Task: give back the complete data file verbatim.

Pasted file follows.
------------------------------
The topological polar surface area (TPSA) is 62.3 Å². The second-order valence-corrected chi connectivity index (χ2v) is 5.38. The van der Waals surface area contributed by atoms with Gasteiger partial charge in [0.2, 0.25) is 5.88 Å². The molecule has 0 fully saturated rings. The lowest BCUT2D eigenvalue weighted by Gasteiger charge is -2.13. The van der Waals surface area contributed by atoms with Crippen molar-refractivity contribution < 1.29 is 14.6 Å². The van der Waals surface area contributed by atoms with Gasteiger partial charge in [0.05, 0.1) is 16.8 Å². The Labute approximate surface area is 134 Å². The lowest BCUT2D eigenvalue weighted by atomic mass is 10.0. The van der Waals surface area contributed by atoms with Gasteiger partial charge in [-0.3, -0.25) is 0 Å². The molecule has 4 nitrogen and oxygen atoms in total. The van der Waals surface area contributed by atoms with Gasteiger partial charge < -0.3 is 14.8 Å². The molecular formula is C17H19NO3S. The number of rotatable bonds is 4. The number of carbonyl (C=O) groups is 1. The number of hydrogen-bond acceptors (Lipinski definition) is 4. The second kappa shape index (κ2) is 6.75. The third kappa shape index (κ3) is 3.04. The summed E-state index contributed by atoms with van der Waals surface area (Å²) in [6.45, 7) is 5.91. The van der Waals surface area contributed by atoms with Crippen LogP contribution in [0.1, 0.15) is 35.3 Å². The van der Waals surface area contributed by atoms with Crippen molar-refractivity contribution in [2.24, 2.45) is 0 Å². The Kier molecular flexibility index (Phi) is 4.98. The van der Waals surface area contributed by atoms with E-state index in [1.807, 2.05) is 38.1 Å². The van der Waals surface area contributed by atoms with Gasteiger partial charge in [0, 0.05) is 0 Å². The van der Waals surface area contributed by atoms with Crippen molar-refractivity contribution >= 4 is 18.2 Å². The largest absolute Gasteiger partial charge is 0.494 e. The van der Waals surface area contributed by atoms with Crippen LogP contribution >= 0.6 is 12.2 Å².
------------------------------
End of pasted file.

The topological polar surface area (TPSA) is 62.3 Å². The second-order valence-corrected chi connectivity index (χ2v) is 5.38. The van der Waals surface area contributed by atoms with Gasteiger partial charge in [0.2, 0.25) is 5.88 Å². The molecule has 0 fully saturated rings. The lowest BCUT2D eigenvalue weighted by Gasteiger charge is -2.13. The van der Waals surface area contributed by atoms with Crippen molar-refractivity contribution < 1.29 is 14.6 Å². The van der Waals surface area contributed by atoms with Gasteiger partial charge in [0.05, 0.1) is 16.8 Å². The Labute approximate surface area is 134 Å². The lowest BCUT2D eigenvalue weighted by atomic mass is 10.0. The van der Waals surface area contributed by atoms with Gasteiger partial charge in [-0.3, -0.25) is 0 Å². The molecule has 4 nitrogen and oxygen atoms in total. The van der Waals surface area contributed by atoms with Gasteiger partial charge < -0.3 is 14.8 Å². The molecular formula is C17H19NO3S. The number of rotatable bonds is 4. The number of carbonyl (C=O) groups is 1. The number of hydrogen-bond acceptors (Lipinski definition) is 4. The second kappa shape index (κ2) is 6.75. The third kappa shape index (κ3) is 3.04. The summed E-state index contributed by atoms with van der Waals surface area (Å²) in [6.45, 7) is 5.91. The van der Waals surface area contributed by atoms with Crippen LogP contribution in [0.1, 0.15) is 35.3 Å². The van der Waals surface area contributed by atoms with Crippen molar-refractivity contribution in [2.24, 2.45) is 0 Å². The Kier molecular flexibility index (Phi) is 4.98. The van der Waals surface area contributed by atoms with E-state index in [1.807, 2.05) is 38.1 Å². The van der Waals surface area contributed by atoms with Gasteiger partial charge in [0, 0.05) is 0 Å². The van der Waals surface area contributed by atoms with Crippen molar-refractivity contribution >= 4 is 18.2 Å². The largest absolute Gasteiger partial charge is 0.494 e. The van der Waals surface area contributed by atoms with Crippen LogP contribution >= 0.6 is 12.2 Å².